I wonder if after plugging the bottom vent hole one should add a vent line to the area?
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Old 08-04-2006, 08:51 AM
jeffd jeffd is offline
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Thanks Dave - I edited the article above to incorporate your input.

What do you suggest using on the rubber plug to "re-expand' it? Armor All?

For the vent - I suppose one could plug the hole on the bottom and add a vent tube to rubber plug in the case - I'll ask Les what he thinks about this.... Or maybe he will just respond directly here.

jeff
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Old 08-04-2006, 11:03 AM
Dave Dave is offline
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Quote:
Originally Posted by jeffd
What do you suggest using on the rubber plug to "re-expand' it? Armor All?
I ended up using silicone sealant to fill in the gaps on mine.

Quote:
Originally Posted by jeffd
For the vent - I suppose one could plug the hole on the bottom and add a vent tube to rubber plug in the case - I'll ask Les what he thinks about this.... Or maybe he will just respond directly here.

jeff
Initially I was thinking of drilling and tapping the case for 1/8" pipe and threading in an MPT x barbed tube adapter. Using the spare opening as you suggest is a better idea as it wouldn't be permanent.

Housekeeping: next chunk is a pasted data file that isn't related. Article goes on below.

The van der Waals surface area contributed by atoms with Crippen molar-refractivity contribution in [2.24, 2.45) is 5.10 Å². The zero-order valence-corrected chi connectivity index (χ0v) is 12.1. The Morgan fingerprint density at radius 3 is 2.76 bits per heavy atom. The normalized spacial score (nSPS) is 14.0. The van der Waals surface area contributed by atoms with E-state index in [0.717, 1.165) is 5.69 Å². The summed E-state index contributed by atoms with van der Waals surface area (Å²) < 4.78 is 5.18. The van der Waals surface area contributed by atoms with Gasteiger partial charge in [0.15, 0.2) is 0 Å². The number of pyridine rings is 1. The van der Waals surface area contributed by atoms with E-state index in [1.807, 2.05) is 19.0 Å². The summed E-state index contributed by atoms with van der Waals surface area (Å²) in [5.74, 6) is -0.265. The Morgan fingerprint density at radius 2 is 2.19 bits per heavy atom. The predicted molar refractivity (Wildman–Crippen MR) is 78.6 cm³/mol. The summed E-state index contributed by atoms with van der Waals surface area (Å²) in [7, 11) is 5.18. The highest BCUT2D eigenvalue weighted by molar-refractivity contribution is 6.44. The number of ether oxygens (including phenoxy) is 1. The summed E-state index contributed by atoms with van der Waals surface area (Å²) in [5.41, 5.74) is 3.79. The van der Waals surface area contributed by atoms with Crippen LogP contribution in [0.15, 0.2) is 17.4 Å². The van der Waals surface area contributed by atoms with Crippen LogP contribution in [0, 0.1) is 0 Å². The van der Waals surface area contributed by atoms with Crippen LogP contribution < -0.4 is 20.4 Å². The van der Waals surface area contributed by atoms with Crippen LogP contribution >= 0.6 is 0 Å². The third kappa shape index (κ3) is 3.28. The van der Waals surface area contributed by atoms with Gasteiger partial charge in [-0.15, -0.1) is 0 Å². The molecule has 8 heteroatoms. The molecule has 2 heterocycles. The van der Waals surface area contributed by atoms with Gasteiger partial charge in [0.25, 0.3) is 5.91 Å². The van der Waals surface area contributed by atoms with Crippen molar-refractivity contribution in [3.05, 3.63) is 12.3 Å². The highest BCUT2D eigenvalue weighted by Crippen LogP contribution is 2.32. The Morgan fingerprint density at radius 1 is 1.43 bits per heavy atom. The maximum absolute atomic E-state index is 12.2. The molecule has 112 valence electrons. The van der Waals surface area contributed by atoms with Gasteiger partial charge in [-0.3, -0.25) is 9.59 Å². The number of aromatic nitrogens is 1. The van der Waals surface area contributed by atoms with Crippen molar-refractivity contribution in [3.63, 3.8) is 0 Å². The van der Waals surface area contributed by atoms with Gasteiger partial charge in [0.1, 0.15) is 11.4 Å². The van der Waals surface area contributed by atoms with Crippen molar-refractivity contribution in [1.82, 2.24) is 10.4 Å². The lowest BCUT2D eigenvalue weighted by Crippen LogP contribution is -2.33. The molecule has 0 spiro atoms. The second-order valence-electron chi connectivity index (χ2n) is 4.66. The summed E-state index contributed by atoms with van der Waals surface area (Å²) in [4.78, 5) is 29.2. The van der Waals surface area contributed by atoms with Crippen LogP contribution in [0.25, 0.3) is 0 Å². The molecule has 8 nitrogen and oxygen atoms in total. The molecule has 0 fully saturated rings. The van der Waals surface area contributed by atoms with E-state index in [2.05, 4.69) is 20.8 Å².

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Old 08-06-2006, 02:45 AM
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iancp5 iancp5 is offline
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I took mine off recently forgetting the gasket was there and broke it! Have resealed with blue hylomar without gasket - not sure if that is advisable but was in a hurry to use the bike. Hoping that as this should be a relatively cool, no pressure area it wont matter too much what is used to seal - providing it doesn't eat the plastic of course.

I think when I put a gasket back on I'll try the grease method - that way it should also release without damaging the gasket. I know I should always replace but generally don't in what seem low stress, non-critical locations.
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Old 08-09-2006, 10:29 PM
CACTUSREID CACTUSREID is offline
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iIn canada we can get a product sold by GM auto dealers that is called silicone emulsion. I'm in the autobody industry, and we use this stuff to swell and revitalize rubber door weatherseals on cars and trucks. It would most likely work well on grommets and seals. it's heavy on the silicone, so I'm sure it's waterproof. it comes in a small 3 oz plastic bottle with a dauber to spread it around.